Myles Harrington

Posts Tagged ‘drinking’

The Raj Town of Shimla and Very English Wine and Beer

In India on April 20, 2010 at 1:46 pm

The first thing i have noticed since being in the new state of Himachal Pradesh is how much more liberal they are compared to the last state I was in; Uttarakhand. It surprised me how divided India is into the states, I didn’t realise that they were but I suppose when you think about it they are the same size as countries in their own right. I noticed how liberal they were as soon as we crossed the border and the guards were joking about us going to smoke in Shimla. We then stopped for a chai at 3am at a roadside house/restaurant and the brother who lived/worked there showed us some hash; I am not sure whether we were meant to be impressed, shocked, jealous or buying but it gave us a homely impression of our destination for the next 10 or so days.

It’s strange how in Shimla it is illegal to smoke in public places but there are numerous beer shops all of which are called English Beer Shop, English Wine Shop or English Wine and Beer Shop. It’s good to see that England’s reputation as the drinking capital of the world is still going strong. This trend of naming alcohol shops with English as a prefix continued all along the Shimla-Menali High road and every village had their own English Shop selling fine plastic bottled whiskies at Rs. 120 (£1.75) for a litre! It’s a tough choice whether to buy Kingfishers at a pound a pop or a go for a bottle of Officer’s Choice and a party pack of Coke.

After a heavy night on the Kingfishers and whisky it was time for us to explore the treasures of Shimla. The town itself is constantly referred to in literature as looking very traditionally English. I would say they are definitely overstating the beauty of my home country. Shimla looks more like how you’d imagine an Alpine outpost to look. Lots of faux wood and fir trees.

The English style church in the Alpine style Shimla

The first and pretty much stop on the tourist trail was the Viceregal Lodge on the outskirts of town with its botanical gardens. This time the architecture was in a Scottish style and the building lived up to its reputation. The grand country house has an amazing history and even has the same wallpaper as it did 122 years ago. Probably the most interesting point that was described by the tour guide was how they created crevasses in the walls when they built the building to house electricity even though there wasn’t yet electricity in the state and they even installed a sophisticated sprinkler system that used nitrous oxide.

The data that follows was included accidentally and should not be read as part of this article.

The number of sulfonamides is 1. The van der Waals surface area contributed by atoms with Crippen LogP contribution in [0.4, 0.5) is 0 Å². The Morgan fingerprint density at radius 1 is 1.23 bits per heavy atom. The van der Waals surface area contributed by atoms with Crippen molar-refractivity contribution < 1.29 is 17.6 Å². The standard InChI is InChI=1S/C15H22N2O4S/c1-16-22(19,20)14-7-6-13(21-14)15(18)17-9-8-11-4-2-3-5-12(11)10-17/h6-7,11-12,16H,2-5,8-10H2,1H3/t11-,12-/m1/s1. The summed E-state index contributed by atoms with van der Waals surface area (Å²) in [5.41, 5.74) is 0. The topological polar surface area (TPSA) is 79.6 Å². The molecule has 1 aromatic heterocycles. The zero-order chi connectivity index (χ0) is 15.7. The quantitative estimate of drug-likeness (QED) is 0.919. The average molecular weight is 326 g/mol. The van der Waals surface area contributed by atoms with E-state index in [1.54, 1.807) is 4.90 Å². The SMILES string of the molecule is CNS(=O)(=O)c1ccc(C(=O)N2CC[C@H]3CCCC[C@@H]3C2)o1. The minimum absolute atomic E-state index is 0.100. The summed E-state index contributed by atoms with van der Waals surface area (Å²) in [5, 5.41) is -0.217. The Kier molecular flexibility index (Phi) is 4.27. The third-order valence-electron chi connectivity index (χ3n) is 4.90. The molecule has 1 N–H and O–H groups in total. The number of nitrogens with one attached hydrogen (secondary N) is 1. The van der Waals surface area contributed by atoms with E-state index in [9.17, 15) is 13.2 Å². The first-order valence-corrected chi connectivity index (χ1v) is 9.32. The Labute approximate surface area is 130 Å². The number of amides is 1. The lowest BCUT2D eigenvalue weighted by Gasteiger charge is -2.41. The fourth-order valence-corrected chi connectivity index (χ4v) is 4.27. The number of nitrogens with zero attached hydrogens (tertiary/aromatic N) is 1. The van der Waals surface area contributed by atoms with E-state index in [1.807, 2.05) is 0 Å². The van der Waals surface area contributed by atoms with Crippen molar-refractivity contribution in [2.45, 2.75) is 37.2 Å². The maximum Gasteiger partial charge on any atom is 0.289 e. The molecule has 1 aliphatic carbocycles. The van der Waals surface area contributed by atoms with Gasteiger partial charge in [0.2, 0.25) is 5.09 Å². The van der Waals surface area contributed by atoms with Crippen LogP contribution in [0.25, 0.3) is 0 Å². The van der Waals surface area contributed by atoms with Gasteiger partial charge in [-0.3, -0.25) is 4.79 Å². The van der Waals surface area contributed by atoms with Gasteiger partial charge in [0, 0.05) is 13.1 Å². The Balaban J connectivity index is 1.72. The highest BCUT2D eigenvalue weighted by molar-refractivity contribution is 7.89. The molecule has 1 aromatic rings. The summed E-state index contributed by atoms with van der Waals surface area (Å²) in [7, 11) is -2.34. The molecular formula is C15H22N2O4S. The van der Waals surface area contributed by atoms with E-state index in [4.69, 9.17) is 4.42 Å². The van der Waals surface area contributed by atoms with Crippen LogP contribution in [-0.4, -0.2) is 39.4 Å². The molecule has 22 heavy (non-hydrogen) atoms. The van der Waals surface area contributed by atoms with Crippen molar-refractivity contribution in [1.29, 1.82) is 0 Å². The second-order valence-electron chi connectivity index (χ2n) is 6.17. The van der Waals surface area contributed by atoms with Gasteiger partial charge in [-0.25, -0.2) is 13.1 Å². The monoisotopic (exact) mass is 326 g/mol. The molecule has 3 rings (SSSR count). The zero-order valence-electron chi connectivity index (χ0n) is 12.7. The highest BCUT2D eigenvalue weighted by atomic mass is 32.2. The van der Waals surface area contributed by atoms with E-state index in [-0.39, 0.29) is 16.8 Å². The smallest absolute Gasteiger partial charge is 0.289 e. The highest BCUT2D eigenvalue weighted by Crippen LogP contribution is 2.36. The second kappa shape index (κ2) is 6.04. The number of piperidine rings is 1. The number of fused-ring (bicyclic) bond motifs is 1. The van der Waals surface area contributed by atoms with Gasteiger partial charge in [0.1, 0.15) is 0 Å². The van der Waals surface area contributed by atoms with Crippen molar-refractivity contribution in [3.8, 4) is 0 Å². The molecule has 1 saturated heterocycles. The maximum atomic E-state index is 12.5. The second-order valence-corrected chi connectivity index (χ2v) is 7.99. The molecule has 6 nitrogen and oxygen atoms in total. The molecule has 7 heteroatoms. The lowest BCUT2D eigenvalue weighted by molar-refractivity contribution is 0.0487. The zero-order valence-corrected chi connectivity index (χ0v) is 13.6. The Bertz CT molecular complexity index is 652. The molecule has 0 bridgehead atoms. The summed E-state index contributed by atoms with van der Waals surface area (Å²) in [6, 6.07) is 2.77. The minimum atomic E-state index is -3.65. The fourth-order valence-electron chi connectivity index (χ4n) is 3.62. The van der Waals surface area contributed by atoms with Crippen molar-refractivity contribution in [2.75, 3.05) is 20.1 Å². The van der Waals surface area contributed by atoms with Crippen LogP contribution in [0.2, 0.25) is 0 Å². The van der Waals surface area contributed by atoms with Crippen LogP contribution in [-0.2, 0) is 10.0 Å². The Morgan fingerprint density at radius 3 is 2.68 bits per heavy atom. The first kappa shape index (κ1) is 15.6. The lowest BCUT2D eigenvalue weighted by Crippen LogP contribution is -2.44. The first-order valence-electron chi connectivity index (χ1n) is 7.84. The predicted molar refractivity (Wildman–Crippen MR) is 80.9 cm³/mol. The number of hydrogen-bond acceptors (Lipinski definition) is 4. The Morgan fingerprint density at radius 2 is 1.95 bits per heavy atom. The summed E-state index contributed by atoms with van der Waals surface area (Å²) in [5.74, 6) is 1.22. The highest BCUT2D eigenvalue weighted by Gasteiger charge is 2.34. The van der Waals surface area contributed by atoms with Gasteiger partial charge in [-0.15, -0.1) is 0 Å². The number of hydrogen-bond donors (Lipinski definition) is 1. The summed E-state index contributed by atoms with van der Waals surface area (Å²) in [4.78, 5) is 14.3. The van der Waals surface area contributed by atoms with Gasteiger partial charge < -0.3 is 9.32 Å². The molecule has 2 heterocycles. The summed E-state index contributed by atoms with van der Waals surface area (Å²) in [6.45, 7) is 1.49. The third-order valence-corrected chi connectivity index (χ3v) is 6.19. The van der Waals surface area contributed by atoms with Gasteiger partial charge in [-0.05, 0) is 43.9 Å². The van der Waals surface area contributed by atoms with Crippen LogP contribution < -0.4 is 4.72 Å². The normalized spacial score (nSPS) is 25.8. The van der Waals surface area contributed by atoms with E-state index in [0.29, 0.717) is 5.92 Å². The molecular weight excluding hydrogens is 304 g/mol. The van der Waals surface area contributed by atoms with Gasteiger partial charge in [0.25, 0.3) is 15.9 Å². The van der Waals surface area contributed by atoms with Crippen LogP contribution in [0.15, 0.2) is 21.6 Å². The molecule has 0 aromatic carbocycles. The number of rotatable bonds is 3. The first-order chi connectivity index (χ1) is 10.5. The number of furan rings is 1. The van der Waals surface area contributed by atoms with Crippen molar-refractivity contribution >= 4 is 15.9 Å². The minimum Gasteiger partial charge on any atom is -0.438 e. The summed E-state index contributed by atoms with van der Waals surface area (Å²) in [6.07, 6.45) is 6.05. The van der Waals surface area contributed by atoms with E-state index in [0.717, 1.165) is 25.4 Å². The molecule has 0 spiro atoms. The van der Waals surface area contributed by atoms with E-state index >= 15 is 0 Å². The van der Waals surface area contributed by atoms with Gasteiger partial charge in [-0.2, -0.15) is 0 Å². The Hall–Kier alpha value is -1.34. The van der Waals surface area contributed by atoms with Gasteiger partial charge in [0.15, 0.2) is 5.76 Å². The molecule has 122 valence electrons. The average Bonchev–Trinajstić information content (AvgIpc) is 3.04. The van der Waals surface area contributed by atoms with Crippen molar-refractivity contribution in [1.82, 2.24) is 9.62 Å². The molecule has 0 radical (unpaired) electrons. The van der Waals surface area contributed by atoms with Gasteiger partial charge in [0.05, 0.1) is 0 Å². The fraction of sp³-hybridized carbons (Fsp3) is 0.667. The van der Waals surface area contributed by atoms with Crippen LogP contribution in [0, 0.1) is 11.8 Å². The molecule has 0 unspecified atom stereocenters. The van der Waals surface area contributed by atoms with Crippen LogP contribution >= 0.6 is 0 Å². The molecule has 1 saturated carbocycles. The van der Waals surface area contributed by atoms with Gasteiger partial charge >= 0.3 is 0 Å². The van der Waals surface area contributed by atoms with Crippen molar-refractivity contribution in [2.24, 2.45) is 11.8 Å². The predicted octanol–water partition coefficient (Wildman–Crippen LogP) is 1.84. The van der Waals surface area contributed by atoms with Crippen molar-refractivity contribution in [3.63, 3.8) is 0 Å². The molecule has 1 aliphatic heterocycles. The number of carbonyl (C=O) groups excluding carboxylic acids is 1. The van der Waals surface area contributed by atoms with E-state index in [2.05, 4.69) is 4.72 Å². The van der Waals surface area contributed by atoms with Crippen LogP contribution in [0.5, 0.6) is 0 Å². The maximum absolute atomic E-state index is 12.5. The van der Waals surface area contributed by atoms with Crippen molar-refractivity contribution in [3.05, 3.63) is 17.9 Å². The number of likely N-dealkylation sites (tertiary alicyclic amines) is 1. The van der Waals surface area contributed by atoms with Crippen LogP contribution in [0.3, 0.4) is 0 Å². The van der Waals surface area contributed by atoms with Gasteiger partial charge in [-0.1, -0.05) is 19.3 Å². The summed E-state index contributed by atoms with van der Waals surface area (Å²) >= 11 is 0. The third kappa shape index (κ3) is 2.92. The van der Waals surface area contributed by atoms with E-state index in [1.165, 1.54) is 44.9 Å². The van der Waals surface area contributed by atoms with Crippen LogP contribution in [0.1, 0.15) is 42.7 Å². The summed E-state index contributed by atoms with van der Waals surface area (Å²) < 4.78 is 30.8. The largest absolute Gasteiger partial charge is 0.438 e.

We are now in Mandi, further north for one night in a town that was described by Lonely Planet as definitely not touristy. There are a few nice temples and a bizarre underground bazaar but that’s about all. Only one night here and then onto the very touristy Menali for some good whisky fuelled times and extreme sports.

A Rundown and Famous Ashram In The Forest

In India on April 16, 2010 at 1:33 pm

After a lazy couple of days with not much worthwhile writing about we (I am still hanging out with the Swedish bunch mentioned in my last post) decided to do something with the day. It was either a trip back to the beach on the Ganges for some swimming or to visit the famous Maharishi Mahesh Yogi Ashram made so by the Beatle’s visit in 1968.

After bribing the guard, or perhaps he is a very lazy and stroppy owner, and his spiritual accomplish with 50 rupees per person (quite pricey at 73p; my breakfast cost the same) we clambered up the steep incline and past the meditation huts through some of the 2km grounds to the now derelict ashram. It was a very interesting place with shards of broken glass everywhere and crumbling brickwork. Every building is open to walk around and there is a cool painting featuring Beatles imagery in one of the bedrooms that was painted by an unknown German artist. Even if the Beatles hadn’t blessed the haloed grounds of the ashram it would still be a cool place to explore.

The ant hill like huts where John more than likely 'meditated' with Yoko

According to Wikipedia the Beatles “ate three vegetarian meals daily, and had wide-ranging conversations”, it sounds exactly like my time here except finally last night after a week of abstinence from booze we finally managed to get our hands on some beers! Exciting times. We drank the one restaurant that serves them in town dry, a poultry two cans each of my least favourite alcohol Fosters. We were just getting into the swing of things when we ran out so three of the Swedes went on a booze hunt and managed to get lucky with a delicious bottle of Indian vodka called Magic Moments that we got delivered by courier for an eye watering 1500 rupees. The drink is so good that the label features a swimmer drinking the fine spirit (with grain imported from France no less) while swimming. Notice the intricately carved guitar silhouette too. Classy stuff.

India's best. Served with Limca for a jolly good time